Guide to German Hams and Sausages

As with breads and beers, cured meats—hams and sausages—are essential components of German cuisine. You can find close to 1,500 varieties of sausages across the country, while hams are divided into two main categories: the air-dried, prosciutto-like “raw ham” (Rohschinken) and the boiled, pink “cooked ham” (Kochschinken).

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Both “raw” and “cooked” hams are frequently featured as ingredients in German cooking, for example White Asparagus with Black Forest Ham or mixed into the comfort-food classic Stuttgarter Spaetzle. Ham is also used much like it is in the US, in sandwiches for the casual German evening meal (Abendbrot), along with mustard and fresh tomatoes, pickles or cucumbers.

The quality and ultimately the price of hams depend on how long they have been smoked and air dried. A distinction is then made between Knochenschinken (ham on the bone), Nussschinken (fillet ham), Rollschinken (rolled ham) and Schinkenspeck (bacon), depending on the way in which the ham is cut, spiced, smoked, dried, or stored.

An important note: the original Black Forest ham is actually a Rohschinken (“raw” prosciutto-like ham), not a cooked ham as it is sold in the US. This ham owes its unmistakable smoky flavor and  dark red color framed by a white layer of fat to the fact that the ham is de-boned before it is cured and then smoked over pine wood. This process gained the EU Protected Designation of Orgin (PDO), which means a ham cannot be called Black Forest ham, if it wasn’t  produced in the Black Forest region under regulated conditions and using time-honored methods.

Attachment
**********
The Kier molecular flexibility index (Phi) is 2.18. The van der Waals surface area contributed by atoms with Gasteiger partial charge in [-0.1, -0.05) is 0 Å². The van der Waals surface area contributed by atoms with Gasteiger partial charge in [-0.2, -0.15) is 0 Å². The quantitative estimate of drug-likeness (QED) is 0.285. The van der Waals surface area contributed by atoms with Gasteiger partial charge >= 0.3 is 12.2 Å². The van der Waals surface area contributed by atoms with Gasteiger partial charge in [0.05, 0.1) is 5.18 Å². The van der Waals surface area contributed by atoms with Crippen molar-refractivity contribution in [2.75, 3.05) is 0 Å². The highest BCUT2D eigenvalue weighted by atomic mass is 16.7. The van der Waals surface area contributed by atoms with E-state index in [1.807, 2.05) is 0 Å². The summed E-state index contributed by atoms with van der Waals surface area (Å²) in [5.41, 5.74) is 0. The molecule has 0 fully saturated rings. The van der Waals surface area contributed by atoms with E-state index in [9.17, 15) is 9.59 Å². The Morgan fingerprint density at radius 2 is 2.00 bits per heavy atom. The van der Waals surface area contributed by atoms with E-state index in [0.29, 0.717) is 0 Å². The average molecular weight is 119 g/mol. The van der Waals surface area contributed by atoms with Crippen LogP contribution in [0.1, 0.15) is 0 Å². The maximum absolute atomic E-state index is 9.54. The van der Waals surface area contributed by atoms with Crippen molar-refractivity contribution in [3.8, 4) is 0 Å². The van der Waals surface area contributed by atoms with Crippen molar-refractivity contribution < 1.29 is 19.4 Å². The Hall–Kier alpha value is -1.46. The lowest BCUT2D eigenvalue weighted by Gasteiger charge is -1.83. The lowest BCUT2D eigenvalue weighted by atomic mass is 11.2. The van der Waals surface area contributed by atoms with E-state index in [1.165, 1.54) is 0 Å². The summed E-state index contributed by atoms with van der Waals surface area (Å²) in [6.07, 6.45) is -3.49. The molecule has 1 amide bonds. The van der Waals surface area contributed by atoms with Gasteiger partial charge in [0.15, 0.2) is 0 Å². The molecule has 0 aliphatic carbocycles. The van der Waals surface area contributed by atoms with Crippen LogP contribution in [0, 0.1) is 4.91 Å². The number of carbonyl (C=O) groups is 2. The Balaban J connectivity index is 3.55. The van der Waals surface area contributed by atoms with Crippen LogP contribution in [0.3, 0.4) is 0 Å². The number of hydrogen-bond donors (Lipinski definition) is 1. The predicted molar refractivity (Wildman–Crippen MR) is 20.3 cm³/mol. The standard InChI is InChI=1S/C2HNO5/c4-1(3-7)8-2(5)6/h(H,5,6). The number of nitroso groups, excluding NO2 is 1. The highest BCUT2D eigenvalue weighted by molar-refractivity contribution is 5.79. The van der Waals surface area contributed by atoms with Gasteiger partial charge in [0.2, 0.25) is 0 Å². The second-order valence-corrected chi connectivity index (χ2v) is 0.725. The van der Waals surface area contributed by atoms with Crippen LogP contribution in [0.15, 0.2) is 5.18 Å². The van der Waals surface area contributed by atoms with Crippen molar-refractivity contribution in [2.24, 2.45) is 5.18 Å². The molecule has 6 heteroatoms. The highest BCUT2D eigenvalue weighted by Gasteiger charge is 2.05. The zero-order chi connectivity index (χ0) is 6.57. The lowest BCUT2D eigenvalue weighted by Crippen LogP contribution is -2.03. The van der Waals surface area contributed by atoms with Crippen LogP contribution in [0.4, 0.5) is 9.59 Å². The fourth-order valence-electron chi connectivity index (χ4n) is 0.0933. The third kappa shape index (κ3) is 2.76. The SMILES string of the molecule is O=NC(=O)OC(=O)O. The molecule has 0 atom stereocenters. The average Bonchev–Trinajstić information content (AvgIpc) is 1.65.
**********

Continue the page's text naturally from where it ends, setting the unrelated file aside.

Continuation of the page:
Light Smoked Ham (Gekochter Schinken)

Light smoked ham. A real traditional German cooked ham. Smoked over beechwood and very mild.



Black Forest Ham (Air Dried Black Forest Ham)


A great number of German states, cities, or even towns have their own signature ways to mince, mesh, and stuff meat, bacon, salt and spices into a casing made from intestines or other materials. Germans differentiate between three types of sausages: Kochwurst (cooked—over 350 types), Brühwurst (scalded—over 800 types) and Rohwurst (raw sausages—60 types ) These are all prepared in various ways and consumed either cold, warm or hot, and whole or sliced.

Brühwursts are the most common type. Made from raw pork or beef, bacon, and finely crushed ice, which are finely minced and mixed with salt, pepper and other spices, such as coriander, paprika, nutmeg, ginger, or cardamom. The name “scalded sausage” (Brühwurst) comes from the fact that these sausages are scalded in hot water or steam. They need to be refrigerated and eaten as soon as possible. The most common varieties are: Fleischwurst, Bierwurst, Jagdwurst, Bierschinken, Paprikawurst, and Zigeunerwurst (literally, “gypsy sausage”).

The most famous of Germany’s sausages are the “Würstchen.” Würstchen can be eaten any time and anywhere; they are filling, taste great and are good not only as a between-meal snack. One could say they are the original convenience food. There’s a huge variety of würstchen, including Bockwurst, Frankfurter or Vienna sausage, Nurnberger or Thuringian sausage—eaten hot or cold, singly or in pairs, grilled or fried. And what would Munich’s annual Oktoberfest be without the world-famous Weisswurst? Real Bavarians eat this scalded sausage variety, which contains lots of fresh parsley, before noon, with sweet mustard and fresh pretzels and, of course, a real Bavarian beer. Here are the most famous varieties:







Wiener (Wiener Würstchen)